Michael Daugherty owner

(NCE PHOTO/GREGORY MYERS)

Michael Daugherty, the owner of the Daugherty Speedway located near Boswell, wanted to send a message to the state and Gov. Eric Holcomb as he planned to go on with a scheduled race May 9.

BOSWELL — Michael Daugherty, the Lafayette-based owner of the Daugherty Speedway, located near Boswell, wanted to send a message to the state and Gov. Eric Holcomb as he planned to go on with a scheduled race Saturday, May 9.

"We feel the order of the Governor is 100% unconstitutional and a court just upheld this order as of Friday, May 1," stated a message that was posted to the speedway's social media. "So we are READY to fight for our constitutional rights. Racetracks were specifically excluded from government assistance, which is what is being utilized as unconstitutional grounds. Grandstands will be open, but we will limit the number of fans to ensure social distancing requirements are met. Please, please share this post as we fight for our right to race!! Just an FYI to anyone questioning the law, there has been no LAWS passed regarding this virus. Laws are passed by congress, not governors.”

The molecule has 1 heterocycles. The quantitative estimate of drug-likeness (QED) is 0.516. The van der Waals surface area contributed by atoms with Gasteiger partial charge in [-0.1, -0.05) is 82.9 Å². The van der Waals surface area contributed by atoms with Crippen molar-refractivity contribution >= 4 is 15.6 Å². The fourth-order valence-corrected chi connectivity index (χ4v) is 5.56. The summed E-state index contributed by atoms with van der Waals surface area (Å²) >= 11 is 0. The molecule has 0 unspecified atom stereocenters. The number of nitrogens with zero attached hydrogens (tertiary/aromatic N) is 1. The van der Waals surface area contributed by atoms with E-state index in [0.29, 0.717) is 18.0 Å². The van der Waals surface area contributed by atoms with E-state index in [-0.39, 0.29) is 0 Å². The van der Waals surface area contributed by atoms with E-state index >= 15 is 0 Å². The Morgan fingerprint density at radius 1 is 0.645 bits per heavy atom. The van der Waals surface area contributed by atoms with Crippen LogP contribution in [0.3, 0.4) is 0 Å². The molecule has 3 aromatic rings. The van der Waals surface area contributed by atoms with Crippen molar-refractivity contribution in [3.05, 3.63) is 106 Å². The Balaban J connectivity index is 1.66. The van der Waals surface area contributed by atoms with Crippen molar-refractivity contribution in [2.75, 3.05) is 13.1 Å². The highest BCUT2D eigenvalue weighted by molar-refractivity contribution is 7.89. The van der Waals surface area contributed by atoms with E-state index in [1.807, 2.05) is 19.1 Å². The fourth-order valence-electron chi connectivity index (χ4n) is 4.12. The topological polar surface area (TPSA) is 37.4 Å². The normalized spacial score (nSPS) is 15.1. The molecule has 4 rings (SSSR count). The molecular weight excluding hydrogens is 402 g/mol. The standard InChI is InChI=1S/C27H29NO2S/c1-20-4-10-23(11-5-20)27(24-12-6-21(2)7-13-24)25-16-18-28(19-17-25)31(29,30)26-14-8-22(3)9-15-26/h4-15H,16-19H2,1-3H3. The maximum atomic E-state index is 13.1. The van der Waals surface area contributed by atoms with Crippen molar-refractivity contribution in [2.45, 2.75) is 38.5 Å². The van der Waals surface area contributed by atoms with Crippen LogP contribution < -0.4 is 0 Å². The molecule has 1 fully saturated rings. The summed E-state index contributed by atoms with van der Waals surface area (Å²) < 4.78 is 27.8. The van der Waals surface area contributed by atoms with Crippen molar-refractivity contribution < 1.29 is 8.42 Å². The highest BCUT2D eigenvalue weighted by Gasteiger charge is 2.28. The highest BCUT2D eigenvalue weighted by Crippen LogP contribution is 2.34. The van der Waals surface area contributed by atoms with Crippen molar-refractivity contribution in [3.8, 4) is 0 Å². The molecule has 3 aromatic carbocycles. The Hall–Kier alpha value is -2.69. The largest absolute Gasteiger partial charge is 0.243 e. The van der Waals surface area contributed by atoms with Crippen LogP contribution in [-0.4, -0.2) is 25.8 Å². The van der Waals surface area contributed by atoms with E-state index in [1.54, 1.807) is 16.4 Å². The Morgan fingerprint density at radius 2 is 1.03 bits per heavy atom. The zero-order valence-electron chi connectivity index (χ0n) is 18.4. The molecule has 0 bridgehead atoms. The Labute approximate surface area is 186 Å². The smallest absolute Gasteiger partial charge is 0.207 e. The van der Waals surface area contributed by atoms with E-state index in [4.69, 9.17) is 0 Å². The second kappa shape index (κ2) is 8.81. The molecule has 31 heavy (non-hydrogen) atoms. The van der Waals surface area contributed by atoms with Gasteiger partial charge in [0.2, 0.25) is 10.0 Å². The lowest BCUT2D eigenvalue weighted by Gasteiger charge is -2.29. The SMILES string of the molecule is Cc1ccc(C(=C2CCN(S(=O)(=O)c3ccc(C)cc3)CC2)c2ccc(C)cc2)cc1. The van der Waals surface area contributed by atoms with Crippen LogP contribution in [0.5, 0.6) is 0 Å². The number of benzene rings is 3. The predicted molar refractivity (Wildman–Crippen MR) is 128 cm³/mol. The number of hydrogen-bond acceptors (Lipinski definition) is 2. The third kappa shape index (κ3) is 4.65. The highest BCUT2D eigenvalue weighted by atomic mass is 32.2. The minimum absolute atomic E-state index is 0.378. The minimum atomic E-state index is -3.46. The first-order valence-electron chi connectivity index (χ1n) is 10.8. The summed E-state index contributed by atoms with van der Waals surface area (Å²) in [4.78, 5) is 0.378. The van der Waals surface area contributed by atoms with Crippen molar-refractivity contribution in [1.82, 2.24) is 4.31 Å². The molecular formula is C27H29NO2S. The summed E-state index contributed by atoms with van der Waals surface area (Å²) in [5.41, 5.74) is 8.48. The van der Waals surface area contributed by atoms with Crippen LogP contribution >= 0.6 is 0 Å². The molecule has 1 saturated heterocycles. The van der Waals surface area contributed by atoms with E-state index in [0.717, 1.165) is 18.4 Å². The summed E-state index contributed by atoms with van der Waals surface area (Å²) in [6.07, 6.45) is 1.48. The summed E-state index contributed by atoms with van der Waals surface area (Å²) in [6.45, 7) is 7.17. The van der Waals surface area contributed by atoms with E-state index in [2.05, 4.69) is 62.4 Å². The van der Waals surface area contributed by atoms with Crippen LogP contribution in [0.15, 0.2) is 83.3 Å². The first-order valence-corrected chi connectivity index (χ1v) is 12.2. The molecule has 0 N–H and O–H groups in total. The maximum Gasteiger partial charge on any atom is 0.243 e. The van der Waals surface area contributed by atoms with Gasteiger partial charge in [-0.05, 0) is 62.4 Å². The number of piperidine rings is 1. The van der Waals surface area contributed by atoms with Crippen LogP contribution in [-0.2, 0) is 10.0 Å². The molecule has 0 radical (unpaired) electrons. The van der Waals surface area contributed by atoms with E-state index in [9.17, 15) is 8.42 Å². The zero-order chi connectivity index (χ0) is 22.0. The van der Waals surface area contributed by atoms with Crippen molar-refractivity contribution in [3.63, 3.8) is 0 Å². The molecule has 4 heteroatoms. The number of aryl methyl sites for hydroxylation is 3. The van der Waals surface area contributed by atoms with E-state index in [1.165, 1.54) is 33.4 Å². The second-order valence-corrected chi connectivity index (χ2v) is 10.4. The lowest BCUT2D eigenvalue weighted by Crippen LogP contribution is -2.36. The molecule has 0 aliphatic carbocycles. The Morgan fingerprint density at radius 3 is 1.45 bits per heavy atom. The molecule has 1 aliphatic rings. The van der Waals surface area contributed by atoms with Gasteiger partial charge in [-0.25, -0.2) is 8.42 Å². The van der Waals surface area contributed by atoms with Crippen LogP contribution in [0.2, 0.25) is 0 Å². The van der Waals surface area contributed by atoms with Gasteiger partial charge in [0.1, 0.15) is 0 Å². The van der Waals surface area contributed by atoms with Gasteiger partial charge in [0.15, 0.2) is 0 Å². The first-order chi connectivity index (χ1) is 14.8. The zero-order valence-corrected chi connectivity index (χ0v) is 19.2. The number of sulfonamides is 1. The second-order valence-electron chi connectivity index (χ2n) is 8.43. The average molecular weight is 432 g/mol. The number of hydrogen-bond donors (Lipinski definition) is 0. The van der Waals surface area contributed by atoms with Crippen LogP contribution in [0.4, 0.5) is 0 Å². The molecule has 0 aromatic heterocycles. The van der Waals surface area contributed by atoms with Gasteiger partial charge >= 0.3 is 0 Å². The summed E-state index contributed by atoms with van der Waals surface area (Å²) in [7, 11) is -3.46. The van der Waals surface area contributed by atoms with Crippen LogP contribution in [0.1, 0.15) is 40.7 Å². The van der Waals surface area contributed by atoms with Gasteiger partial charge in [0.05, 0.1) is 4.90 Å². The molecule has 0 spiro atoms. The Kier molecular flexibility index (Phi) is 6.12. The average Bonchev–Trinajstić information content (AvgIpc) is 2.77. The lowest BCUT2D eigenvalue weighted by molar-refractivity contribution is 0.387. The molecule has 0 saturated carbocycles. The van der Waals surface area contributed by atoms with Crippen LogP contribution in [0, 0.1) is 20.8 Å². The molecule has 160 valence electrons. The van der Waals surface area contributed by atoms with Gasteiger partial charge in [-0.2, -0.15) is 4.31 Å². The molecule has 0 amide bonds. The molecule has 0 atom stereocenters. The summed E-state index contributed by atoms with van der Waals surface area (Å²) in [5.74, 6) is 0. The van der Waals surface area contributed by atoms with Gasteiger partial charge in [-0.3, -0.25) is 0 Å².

This resulted in the state issuing its first cease-and-desist letter to a business for not complying with the governor's executive orders.

According to the governor's office, their Enforcement Response Team has investigated 1,458 complaints and issued 138 verbal warnings.

"Daugherty Speedway was initially given a verbal warning and did not comply. So, we sent our first cease-and-desist letter," said Joe Heerens, the governor’s general counsel.

Benton County officials then placed concrete and locked metal barriers around the speedway’s property to make sure the owner complied with the order.

"It really felt like they were trying to bully and intimidate me," stated Daugherty. "All I want is access to my own property."

Mike Freeland, President of the Benton County Commissioners, made a statement that the county was just playing it safe.

“We did that to protect the people of Benton County,” stated Freeland. “We couldn’t be sure he was really going to comply.”

Daugherty received the cease-and-desist order on May 8, a day before the scheduled event. He then canceled the event and posted on Facebook that he would send out refunds.

Later that day, he posted a video to his social media showing his entrance blocked along with Benton County Sheriff deputies guarding the property.

Daugherty also posted a video of a protest staged Saturday afternoon at the Benton County Courthouse.